skip to main content


The NSF Public Access Repository (NSF-PAR) system and access will be unavailable from 11:00 PM ET on Friday, September 29 until 11:59 PM ET on Saturday, September 30 due to maintenance. We apologize for the inconvenience.

Search for: All records

Creators/Authors contains: "Kopec, Ben G."

Note: When clicking on a Digital Object Identifier (DOI) number, you will be taken to an external site maintained by the publisher. Some full text articles may not yet be available without a charge during the embargo (administrative interval).
What is a DOI Number?

Some links on this page may take you to non-federal websites. Their policies may differ from this site.

  1. Abstract

    Hydrogen (δD) and oxygen (δ18O) isotopic ratios are strongly correlated in precipitation over time and space, defining the meteoric water line, and the slope of this δD‐δ18O relationship reflects covariations of deuterium excess (d‐excess) with δD or δ18O. This δD‐δ18O line provides a tool for inferring hydrologic processes from the evaporation source to condensation site. Here, we present δD‐δ18O relationships on seasonal and annual timescales for daily precipitation, snow pits, and a 15‐m ice core (Owen) at Summit, Greenland. Seasonally, precipitation δD‐δ18O slopes are less than 8 (summer = 7.70; winter = 7.77), while the annual slope is greater than 8 (8.27). We suggest that intra‐season slopes result primarily from Rayleigh distillation, which, under prevailing conditions, produces slopes less than 8. The summer line has a greater intercept (higher d‐excess) than the winter line. This separation causes annual slopes to be greater than seasonal ones. We attribute high summer d‐excess primarily to contributions of vapor sublimated from the Greenland Ice Sheet and other terrestrial sources. High sublimated moisture proportions result in a large separation between seasonal δD‐δ18O lines, and thus high annual slopes. Inter‐seasonal weighting of precipitation amount also influences annual slopes because slopes are weighed by the number of storms each season. Using snow pit measurements, we demonstrate that precipitation isotopic signals translate to the snowpack. We generate indices to determine Sublimation Proportion Index and Precipitation Weighting Index, and find that annual Owen core δD‐δ18O line slopes are significantly related to these indices, demonstrating that these factors are recorded in ice cores.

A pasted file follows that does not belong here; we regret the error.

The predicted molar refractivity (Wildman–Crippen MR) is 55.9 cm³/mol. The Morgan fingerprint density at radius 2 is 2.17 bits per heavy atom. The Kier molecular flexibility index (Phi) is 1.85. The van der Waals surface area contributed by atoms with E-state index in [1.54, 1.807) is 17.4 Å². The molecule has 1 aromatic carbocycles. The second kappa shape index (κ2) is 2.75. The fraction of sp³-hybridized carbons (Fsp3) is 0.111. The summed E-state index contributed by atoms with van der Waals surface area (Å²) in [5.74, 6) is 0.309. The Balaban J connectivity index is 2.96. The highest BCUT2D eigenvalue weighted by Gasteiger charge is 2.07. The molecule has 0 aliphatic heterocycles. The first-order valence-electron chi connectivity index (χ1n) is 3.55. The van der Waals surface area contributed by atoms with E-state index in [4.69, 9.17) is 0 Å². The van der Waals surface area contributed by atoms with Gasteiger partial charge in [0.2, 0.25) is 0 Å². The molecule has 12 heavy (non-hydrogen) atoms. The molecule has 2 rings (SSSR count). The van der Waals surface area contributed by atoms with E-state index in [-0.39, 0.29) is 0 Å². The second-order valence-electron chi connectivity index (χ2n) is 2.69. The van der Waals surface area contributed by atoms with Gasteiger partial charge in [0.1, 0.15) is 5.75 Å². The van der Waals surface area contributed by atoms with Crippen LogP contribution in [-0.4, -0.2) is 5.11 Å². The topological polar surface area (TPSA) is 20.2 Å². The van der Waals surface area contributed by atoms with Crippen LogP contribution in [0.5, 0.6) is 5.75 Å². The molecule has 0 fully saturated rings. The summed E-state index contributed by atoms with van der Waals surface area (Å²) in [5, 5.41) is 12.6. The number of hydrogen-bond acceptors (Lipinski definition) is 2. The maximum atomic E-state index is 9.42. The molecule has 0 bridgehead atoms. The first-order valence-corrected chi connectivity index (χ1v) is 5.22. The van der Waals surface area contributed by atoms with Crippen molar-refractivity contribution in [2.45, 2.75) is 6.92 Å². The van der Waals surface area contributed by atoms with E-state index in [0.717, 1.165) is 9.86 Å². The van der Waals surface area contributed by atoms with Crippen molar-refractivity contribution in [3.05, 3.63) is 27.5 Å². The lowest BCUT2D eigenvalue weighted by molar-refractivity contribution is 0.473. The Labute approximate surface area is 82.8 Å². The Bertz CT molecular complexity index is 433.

more » « less